Some random thoughts because hey, isn’t that the approach we’ve been taking for decades?
-As AwaitingJuno said - we can’t just have voluntary coordination (which isn’t even happening despite words to the contrary), there has to be government ownership and accountability. The buck has to stop somewhere. Yes, we still would like the churches and homeless and drug advocates do their good work, but there has to be a consistent, strategic and outcome based approach that the government directs and non-government agencies can sign up to play their designated role if they want the cash.
-What level of government Zoomer? Well, a combination of all three levels, but there has to a national approach and strategy or else we’re shuffling the problem and giving people bus tickets to leave the province. Easier said than done.
-Why do we allow a tiny percentage of society (less than 1%) to inflict damage, harm and violence on the rest of us? I’m not speaking about all or even most homeless, but those who inflict physical violence, steal, damage property, etc. I get it, you’re addicted to drugs - you must feed the beast. But get caught stealing then you have a choice, rehab or one year in jail. Yes, we need more rehab and more preventive measures right from child birth and even before.
-Why do we allow people to set up homes in public parks, or sidewalks? How about no camping in public spaces period, and zero tolerance for any chattel goods that block sidewalks, public spaces. In return, yes, let’s make sure there are a variety of housing choices available, it’s humane and mandated by the courts. Some people will always prefer camping to shelters, I get that. Have the province purchase a few hectares of forest land somewhere in the Greater Victoria confines. Create enough camping spaces for 500 people. Provide all onsite services required, including government supplied drugs. The government has then fulfilled its obligation to provide housing within the the region. No one has the right to live in a downtown public park or in downtown storefronts.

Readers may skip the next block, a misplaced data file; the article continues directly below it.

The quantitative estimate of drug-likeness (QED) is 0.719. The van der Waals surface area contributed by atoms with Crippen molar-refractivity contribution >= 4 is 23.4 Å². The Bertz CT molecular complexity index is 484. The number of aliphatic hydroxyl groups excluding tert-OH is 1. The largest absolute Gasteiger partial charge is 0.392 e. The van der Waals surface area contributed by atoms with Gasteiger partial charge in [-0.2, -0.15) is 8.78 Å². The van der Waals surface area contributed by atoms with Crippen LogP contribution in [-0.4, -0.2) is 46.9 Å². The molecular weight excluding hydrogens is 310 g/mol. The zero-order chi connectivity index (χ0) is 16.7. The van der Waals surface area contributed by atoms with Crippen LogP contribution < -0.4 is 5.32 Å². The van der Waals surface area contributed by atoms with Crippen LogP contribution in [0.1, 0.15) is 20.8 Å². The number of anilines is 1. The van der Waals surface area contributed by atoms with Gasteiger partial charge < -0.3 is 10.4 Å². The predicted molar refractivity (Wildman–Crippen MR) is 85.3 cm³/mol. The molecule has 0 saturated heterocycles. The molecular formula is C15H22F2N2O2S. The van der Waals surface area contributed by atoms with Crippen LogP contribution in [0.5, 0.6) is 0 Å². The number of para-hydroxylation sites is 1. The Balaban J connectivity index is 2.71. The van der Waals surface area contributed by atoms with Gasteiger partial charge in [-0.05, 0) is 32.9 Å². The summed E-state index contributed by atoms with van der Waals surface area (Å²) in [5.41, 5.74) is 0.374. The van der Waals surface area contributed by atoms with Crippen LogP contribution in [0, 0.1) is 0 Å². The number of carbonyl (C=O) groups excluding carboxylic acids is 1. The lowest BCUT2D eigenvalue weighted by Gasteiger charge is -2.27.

-In addition to the rights of the homeless and drug addicted, we need to think of the 99%. How about a motto - ‘Respect and minimize harm for all”. In all cases we need to think how we can do both - is it sane to think that we place troubled people in a dense downtown environment where negative behaviour will impact the greatest number of people possible and drag down the economic driver of the region? Services can be provided anywhere, and more cost effectively on lower cost land with less negative economic impact (think losses to individuals and businesses, increase security and police costs, etc). Downtown homeless housing should still be available to those who want to live downtown and haven’t been convicted of offences. If you have been, well, sorry, you go to treatment (mental or drug), go to jail, or you can have housing available further away from people you have harmed.
-Enough of being married to your ideology - we need to all work together and constantly adapt our approaches to find success. It’s not about egos or empire building, it’s not about my approach or my philosophy (or what I’ve spent 30 years teaching at UVic) it’s about helping those who are in need and the rest of the community.
-Success is putting yourself out of business.. this has to be the motto, otherwise you’re in it for yourself. There must be transparency, which is crucial for public support and engagement. Homeless counts must be conducted by neutral parties, it’s mind boggling and unscientific (isn’t following science what we’re all calling for during this pandemic?) that it’s not currently. Real time shelter availability on a public website, real time (as possible) crime/incident reporting online, but also progress reports.
-What’s we’re doing isn’t working - let’s be open to new approaches, such as who we have working with the homeless and how we engage with them. Let’s be more aware of who is sleeping or panhandling on our streets, or identify early on those who are at risk. Support them to steer them away from bigger problems, have a larger and more active street team that isn’t the police level when not required. Ultimately we’re spending this money upfront now because we want to help and then reduce spending greatly so we can redirect it for benefits we can all enjoy - like more bike lanes, reduced taxes, nicer flower baskets, better health care.. whatever your heart desires!